Stanford GSB | Mr. Entrepreneurial Bassist
GMAT 740, GPA 3.61
McCombs School of Business | Ms. Second Chances
GRE 310, GPA 2.5
Rice Jones | Mr. Back To School
GRE 315, GPA 3.0
Cornell Johnson | Mr. IT To IB
GMAT 660, GPA 3.60
Kellogg | Mr. Green Business
GMAT 680, GPA 3.33; 3.9 for Masters
Duke Fuqua | Ms. Account Executive
GMAT 560, GPA 3.3
NYU Stern | Mr. Military Officer
GRE In Progress, GPA 2.88
Kellogg | Mr. Real Estate Finance
GMAT 710, GPA 3.0
Kellogg | Mr. Finance To Education
GMAT 730, GPA 3.4
Stanford GSB | Ms. Artistic Engineer
GMAT 730, GPA 9.49/10
Emory Goizueta | Mr. Multimedia
GRE 308, GPA 3.4
UCLA Anderson | Mr. Commercial Banker
GMAT 700, GPA 3.3
IU Kelley | Mr. Construction Manager
GRE 680, GPA 3.02
Harvard | Mr. Healthcare Fanatic
GMAT 770, GPA 3.46
Harvard | Mr. Sovereign Wealth Fund
GMAT 730, GPA 3.55
Harvard | Mr. Smart Operations
GMAT 760, GPA 4.0
Darden | Mr. Strategy Manager
GRE 321, GPA 3.5
Ross | Mr. Airline Engineer
GMAT 730, GPA 3.73
Stanford GSB | Mr. Corporate VC Hustler
GMAT 780, GPA 3.17
Wharton | Mr. Marketing Director
GMAT 710, GPA 3.3
Ross | Ms. Healthcare Startup
GRE 321, GPA 3.51
Georgetown McDonough | Ms. Air Force
GMAT 610, GPA 3.8
Stanford GSB | Mr. JD To MBA
GRE 326, GPA 3.01
Harvard | Mr. MacGruber
GRE 313, GPA 3.7
Berkeley Haas | Mr. Poet At Heart
GMAT 740, GPA 3.7
Yale | Mr. Ukrainian Biz Man
GRE 310, GPA 4.75 out of 5
Darden | Mr. Former Scientist
GMAT 680, GPA 3.65

Handicapping Your Elite MBA Odds: Mr. Special Ops

He’s a 29-year-old military man with a highly unconventional background that includes a master’s degree in religion from a top-tier Ivy League school. After teaching for a year at a public school, he joined the U.S. Army where he has been for the past six years, three in special operations. Now he wants to get into a top MBA program.

This 25-year-old young professional works for a major Hollywood studio, providing marketing strategy and analytics for multi-million-dollar movie campaigns. An Asian female with an impressive 740 GMAT but a low 3.2 grade point avearage from a top 25 U.S. school, she is hoping to get into a prestige business school to unlock the next step in her career as an entertainment marketer.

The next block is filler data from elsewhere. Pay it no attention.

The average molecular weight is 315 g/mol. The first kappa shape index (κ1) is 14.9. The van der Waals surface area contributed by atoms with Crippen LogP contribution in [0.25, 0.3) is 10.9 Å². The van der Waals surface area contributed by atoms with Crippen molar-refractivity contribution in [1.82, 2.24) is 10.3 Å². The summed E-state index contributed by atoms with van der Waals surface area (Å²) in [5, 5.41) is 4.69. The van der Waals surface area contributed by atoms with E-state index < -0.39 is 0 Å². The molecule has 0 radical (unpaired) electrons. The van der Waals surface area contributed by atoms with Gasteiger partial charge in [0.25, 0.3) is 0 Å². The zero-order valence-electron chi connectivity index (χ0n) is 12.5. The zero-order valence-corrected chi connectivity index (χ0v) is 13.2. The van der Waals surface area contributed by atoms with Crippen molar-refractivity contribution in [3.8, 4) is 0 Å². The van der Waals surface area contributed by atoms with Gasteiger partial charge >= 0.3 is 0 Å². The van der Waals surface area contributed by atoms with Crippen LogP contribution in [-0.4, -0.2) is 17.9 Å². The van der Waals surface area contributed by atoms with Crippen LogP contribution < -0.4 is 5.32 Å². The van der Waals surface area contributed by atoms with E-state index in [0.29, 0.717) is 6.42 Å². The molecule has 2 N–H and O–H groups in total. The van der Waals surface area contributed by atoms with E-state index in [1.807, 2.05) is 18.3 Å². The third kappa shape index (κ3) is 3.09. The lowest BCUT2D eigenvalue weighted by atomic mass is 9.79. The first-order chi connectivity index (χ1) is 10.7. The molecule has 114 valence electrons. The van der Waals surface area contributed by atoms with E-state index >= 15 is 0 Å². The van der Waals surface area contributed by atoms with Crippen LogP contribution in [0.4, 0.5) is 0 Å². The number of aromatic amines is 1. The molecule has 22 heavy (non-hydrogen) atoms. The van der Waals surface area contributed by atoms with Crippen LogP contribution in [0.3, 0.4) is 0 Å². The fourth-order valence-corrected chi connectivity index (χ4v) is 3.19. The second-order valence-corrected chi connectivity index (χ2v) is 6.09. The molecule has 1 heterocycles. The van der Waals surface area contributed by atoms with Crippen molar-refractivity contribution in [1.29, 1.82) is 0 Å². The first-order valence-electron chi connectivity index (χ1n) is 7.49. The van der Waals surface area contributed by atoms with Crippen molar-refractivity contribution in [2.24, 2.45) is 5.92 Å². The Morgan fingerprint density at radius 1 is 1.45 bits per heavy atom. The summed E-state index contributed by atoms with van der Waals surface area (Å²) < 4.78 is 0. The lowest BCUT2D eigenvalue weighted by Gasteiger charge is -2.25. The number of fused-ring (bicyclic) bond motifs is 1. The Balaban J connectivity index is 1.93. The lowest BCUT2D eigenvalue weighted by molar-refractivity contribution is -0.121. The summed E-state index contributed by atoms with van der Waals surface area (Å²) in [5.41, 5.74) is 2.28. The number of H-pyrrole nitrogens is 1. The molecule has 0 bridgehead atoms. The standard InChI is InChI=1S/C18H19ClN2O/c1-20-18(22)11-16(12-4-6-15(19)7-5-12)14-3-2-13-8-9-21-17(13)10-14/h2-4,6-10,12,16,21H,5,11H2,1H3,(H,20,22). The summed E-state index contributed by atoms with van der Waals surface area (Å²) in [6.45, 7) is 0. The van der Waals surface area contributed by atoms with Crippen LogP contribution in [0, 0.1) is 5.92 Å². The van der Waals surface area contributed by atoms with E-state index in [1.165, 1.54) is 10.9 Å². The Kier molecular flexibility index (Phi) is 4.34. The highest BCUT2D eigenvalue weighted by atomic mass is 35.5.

A professional actor and co-founder of a theater group, this 30-year-old Brazilian male works as a senior marketing strategist for one of the most prestigious ad agencies in the world. With a 670 GMAT score and an undergraduate degree in advertising, he’s hoping to get an MBA to help him move into the entertainment industry.

Sandy Kreisberg, founder of

What these three MBA candidates and more share in common is the desire to get through the door of a highly selective MBA program at one of the world’s very best business schools. Do they have a chance?

Sanford “Sandy” Kreisberg, founder of MBA admissions consulting firm, is back to analyze these and a few other profiles of actual MBA applicants who have shared their vital statistics, work backgrounds, and career goals with Poets&Quants.

As usual, Kreisberg handicaps each potential applicant’s odds of getting into a top-ranked business school. If you include your own stats and characteristics in the comments, we’ll pick a few more and have Kreisberg assess your chances in a follow-up feature to be published shortly. (Please add your age and be clear on the sequence of your jobs in relaying work experience. Make sure you let us know your current job.)